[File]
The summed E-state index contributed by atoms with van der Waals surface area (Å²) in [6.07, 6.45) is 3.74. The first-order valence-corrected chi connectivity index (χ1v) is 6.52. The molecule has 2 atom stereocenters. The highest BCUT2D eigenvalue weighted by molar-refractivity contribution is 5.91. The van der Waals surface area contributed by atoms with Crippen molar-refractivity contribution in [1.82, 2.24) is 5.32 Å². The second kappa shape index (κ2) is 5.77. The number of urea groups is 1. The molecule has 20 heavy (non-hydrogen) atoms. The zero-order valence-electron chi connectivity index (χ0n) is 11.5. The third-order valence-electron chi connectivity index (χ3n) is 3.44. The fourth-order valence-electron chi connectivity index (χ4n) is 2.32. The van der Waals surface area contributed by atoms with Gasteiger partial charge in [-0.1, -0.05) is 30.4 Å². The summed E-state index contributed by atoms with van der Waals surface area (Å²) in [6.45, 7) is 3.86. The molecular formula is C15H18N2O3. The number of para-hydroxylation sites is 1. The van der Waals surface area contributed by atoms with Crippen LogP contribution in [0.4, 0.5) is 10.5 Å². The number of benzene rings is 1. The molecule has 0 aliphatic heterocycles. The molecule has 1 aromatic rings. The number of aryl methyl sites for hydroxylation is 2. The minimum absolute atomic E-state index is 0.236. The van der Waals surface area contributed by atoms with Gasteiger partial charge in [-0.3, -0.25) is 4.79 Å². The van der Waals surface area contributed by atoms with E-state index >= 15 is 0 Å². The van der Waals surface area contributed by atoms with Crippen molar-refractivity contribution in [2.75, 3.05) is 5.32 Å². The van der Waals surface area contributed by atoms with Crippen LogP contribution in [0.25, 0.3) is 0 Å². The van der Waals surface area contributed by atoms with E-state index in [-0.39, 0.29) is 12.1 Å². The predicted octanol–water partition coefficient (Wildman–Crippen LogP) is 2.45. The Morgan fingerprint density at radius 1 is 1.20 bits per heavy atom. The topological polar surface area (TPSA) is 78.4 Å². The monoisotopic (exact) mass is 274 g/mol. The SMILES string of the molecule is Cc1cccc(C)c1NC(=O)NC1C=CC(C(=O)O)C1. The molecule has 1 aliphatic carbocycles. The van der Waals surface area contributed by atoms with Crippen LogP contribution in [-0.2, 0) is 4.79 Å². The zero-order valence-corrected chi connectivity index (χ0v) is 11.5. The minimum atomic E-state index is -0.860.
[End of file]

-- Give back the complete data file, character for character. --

The summed E-state index contributed by atoms with van der Waals surface area (Å²) in [6.07, 6.45) is 3.74. The first-order valence-corrected chi connectivity index (χ1v) is 6.52. The molecule has 2 atom stereocenters. The highest BCUT2D eigenvalue weighted by molar-refractivity contribution is 5.91. The van der Waals surface area contributed by atoms with Crippen molar-refractivity contribution in [1.82, 2.24) is 5.32 Å². The second kappa shape index (κ2) is 5.77. The number of urea groups is 1. The molecule has 20 heavy (non-hydrogen) atoms. The zero-order valence-electron chi connectivity index (χ0n) is 11.5. The third-order valence-electron chi connectivity index (χ3n) is 3.44. The fourth-order valence-electron chi connectivity index (χ4n) is 2.32. The van der Waals surface area contributed by atoms with Gasteiger partial charge in [-0.1, -0.05) is 30.4 Å². The summed E-state index contributed by atoms with van der Waals surface area (Å²) in [6.45, 7) is 3.86. The molecular formula is C15H18N2O3. The number of para-hydroxylation sites is 1. The van der Waals surface area contributed by atoms with Crippen LogP contribution in [0.4, 0.5) is 10.5 Å². The number of benzene rings is 1. The molecule has 0 aliphatic heterocycles. The molecule has 1 aromatic rings. The number of aryl methyl sites for hydroxylation is 2. The minimum absolute atomic E-state index is 0.236. The van der Waals surface area contributed by atoms with Gasteiger partial charge in [-0.3, -0.25) is 4.79 Å². The van der Waals surface area contributed by atoms with E-state index >= 15 is 0 Å². The van der Waals surface area contributed by atoms with Crippen molar-refractivity contribution in [2.75, 3.05) is 5.32 Å². The van der Waals surface area contributed by atoms with Crippen LogP contribution in [0.25, 0.3) is 0 Å². The van der Waals surface area contributed by atoms with E-state index in [-0.39, 0.29) is 12.1 Å². The predicted octanol–water partition coefficient (Wildman–Crippen LogP) is 2.45. The Morgan fingerprint density at radius 1 is 1.20 bits per heavy atom. The topological polar surface area (TPSA) is 78.4 Å². The monoisotopic (exact) mass is 274 g/mol. The SMILES string of the molecule is Cc1cccc(C)c1NC(=O)NC1C=CC(C(=O)O)C1. The molecule has 1 aliphatic carbocycles. The van der Waals surface area contributed by atoms with Crippen LogP contribution in [-0.2, 0) is 4.79 Å². The zero-order valence-corrected chi connectivity index (χ0v) is 11.5. The minimum atomic E-state index is -0.860.